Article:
Overall, it was my toughest physical pursuit yet but once the Argus bug has bitten you can be sure you will return – so next year we will be back! Definitely with a lot more training, and as we have realised, with a bigger buggy needed as Damian has now officially outgrown his little red roadster. Damian was a star passenger – 9 hours in a buggy without complaining, urging me to carry on when I was ready to stop. And when we were back at the car I got a big smile and a “Thank you Mom.”
A huge thank you to the cycle tour offices for making this possible again and for the lengths they go to to ensure our safety and inclusion. Also thank you to Cycles Direct, Sunningdale for quick and efficient work on our bike and buggy each year and good discounts. And to the Chaeli Campaign for support and love and great inspiration.
I has been a while since our last hike – farm life has been keeping us busy with adventures of a different kind – but when the opportunity arose to hike through Robberg, Damian and I both jumped at the chance. A fellow volunteer joined us so we were happy to have company on what we had been told was a difficult walk. Our aim was the lighthouse, which is at the point – and the longest route of 9.2km. I thought setting out that it was a bit ambitious for me to attempt a 9.2km hike with Damian on my back on rugged terrain, but I went with the mindset that we would give it a go and see how much we managed.
The pathways as well as the surroundings are so diverse within this relatively small area – rough stoned paths transform into large, smooth-pebbled paths and again into rocky stairways, then yet again into beach sand trails through bush and fynbos. Not long into the walk I noticed a strange smell which got stronger as we progressed. As I wondered about this odour harassing my senses, the tribal barking sounds below alerted me to the source – the seal colony playing in the water far below us.
Up rocks and down rocks, through bush, over beach and down dunes – in a shorter time than expected we found ourselves at the point. Standing on the rocky ledges with the wind whipping through our hair we watched seals diving through the tumultous waves below and we are almost certain we saw a large fin break the surface and slice slowly through the waves…
We tried to make our way up to the lighthouse through dense fynbos, but realised we couldn’t get through from where we were, so decided to continue around the point for the full round-trip trail. The last photo I took was of a little rock lizard before attempting to climb down a steep rock face – where my camera went crashing down into the rocks below. Our companion went to retrieve all the pieces and we couldn’t find one of of my rechargeable batteries. Loathe to ‘litter’ in a nature reserve, I was worried about leaving it behind. “Do you think it will be bad if I can’t find it?” I asked. “It’s not so good for nature, I’m sure – but nature took it from you so there is nothing you can do” was the response I got. The signboard indicating our location and the rest of the route showed two areas with skull and crossbones – advising of difficult sections on the route.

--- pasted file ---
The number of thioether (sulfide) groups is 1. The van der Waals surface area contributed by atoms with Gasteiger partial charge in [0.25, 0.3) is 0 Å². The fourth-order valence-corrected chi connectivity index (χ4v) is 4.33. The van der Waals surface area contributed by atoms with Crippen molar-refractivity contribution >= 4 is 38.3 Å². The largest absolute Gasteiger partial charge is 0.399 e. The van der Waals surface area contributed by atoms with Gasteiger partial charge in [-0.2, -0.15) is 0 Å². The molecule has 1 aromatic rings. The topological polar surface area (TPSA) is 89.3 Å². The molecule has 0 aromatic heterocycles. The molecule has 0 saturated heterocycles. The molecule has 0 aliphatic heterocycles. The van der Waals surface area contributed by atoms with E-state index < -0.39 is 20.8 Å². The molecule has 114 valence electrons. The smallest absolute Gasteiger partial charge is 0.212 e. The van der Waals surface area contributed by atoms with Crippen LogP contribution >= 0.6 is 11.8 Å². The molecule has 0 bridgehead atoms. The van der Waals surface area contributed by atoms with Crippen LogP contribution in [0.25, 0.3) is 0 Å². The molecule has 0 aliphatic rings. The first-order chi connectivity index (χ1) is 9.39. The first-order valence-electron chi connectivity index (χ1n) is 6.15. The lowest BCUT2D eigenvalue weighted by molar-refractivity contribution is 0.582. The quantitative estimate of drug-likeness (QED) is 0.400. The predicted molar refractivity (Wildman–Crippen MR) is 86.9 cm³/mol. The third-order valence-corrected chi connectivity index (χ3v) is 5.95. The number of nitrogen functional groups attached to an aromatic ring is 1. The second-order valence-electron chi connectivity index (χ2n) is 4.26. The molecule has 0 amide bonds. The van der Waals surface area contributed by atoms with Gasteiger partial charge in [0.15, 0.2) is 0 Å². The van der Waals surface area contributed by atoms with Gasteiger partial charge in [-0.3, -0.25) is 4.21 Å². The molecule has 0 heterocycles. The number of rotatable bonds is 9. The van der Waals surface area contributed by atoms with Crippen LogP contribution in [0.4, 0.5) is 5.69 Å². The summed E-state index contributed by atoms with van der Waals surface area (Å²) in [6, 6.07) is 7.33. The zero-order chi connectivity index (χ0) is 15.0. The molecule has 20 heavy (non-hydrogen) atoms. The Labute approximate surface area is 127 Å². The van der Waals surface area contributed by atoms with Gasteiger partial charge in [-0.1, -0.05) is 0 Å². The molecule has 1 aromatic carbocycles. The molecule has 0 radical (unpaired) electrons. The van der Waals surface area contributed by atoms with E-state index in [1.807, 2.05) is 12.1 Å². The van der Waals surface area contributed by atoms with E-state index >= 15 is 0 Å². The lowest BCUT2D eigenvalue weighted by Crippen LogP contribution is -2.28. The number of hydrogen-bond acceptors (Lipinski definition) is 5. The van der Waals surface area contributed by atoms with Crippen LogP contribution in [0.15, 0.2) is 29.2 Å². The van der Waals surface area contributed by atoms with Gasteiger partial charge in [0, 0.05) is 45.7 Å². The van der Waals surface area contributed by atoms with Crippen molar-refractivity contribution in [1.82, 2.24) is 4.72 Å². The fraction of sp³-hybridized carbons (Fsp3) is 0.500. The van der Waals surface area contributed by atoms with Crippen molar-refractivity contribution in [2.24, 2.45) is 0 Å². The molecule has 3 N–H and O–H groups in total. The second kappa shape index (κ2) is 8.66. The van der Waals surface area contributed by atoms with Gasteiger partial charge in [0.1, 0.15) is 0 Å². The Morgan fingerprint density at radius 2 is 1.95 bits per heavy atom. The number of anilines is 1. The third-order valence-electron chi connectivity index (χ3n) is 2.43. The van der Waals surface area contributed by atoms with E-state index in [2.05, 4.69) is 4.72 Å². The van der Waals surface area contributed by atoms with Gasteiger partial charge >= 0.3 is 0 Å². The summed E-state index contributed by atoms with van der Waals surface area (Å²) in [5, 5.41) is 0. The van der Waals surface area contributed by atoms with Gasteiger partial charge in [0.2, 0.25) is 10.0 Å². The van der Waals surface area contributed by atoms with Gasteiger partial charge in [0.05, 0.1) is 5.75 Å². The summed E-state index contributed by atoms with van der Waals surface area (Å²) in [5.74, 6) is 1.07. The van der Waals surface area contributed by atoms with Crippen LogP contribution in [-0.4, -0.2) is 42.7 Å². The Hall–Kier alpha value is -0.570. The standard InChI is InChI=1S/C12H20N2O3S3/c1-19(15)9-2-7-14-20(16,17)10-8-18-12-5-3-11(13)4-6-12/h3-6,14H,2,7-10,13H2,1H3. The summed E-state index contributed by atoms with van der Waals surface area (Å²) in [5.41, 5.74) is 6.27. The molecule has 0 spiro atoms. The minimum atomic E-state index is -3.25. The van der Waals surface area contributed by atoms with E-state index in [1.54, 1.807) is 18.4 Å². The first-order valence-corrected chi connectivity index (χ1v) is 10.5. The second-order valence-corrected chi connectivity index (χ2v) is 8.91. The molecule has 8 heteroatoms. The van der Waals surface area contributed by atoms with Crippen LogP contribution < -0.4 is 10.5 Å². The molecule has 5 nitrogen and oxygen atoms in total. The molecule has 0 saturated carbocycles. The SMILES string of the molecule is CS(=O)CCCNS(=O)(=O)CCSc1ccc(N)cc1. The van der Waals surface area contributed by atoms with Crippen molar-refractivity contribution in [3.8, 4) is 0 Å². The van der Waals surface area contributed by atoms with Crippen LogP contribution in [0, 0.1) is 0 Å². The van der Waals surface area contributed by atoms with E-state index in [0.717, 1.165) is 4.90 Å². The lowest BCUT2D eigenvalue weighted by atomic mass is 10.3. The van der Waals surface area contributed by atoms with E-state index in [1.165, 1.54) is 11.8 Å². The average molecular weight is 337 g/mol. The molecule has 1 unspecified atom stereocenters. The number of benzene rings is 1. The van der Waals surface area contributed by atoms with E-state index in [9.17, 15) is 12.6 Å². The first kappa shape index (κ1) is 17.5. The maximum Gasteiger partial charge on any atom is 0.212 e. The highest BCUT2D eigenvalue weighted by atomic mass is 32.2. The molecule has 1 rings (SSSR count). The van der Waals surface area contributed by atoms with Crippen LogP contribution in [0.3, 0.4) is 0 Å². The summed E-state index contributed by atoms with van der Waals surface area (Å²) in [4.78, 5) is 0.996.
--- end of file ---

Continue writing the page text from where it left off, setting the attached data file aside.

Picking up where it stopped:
“Everybody says everything is dangerous in South Africa,” our friend commented, “but so far I have found it is just a warning to be cautious.” So we decided to continue along the rocks, with the waves crashing close by. Soon we found the section we assumed we had been warned about – it involved some serious rock-climbing. Not one to back down without trying, I gave it my best attempt with Damian on my back before deciding it was actually too dangerous and too difficult with a child on my back. Some other hikers were climbing down from the other direction and told us it only gets worse further on and they wouldn’t advise that I continue with Damian. So we turned around and went back the way we came – adding quite a number of kilometres to the expected length of our walk.
The way back took considerably longer – perhaps because we were considerably more tired and it was extremely hot by this point. When we got to the last stretch, our friend decided on an alternate route which provided more shade – and more climbing up rocks. My legs were shaky by this point but just one foot in front of the other got us closer to the end. I was rather relieved to see the carpark – though Damian was adamant he wanted to keep walking…
It really was one of the most magnificent hikes I have done – but also one of the most difficult. We estimated we walked between 12 and 14 kilometres in total – quite something with 20kg on my back.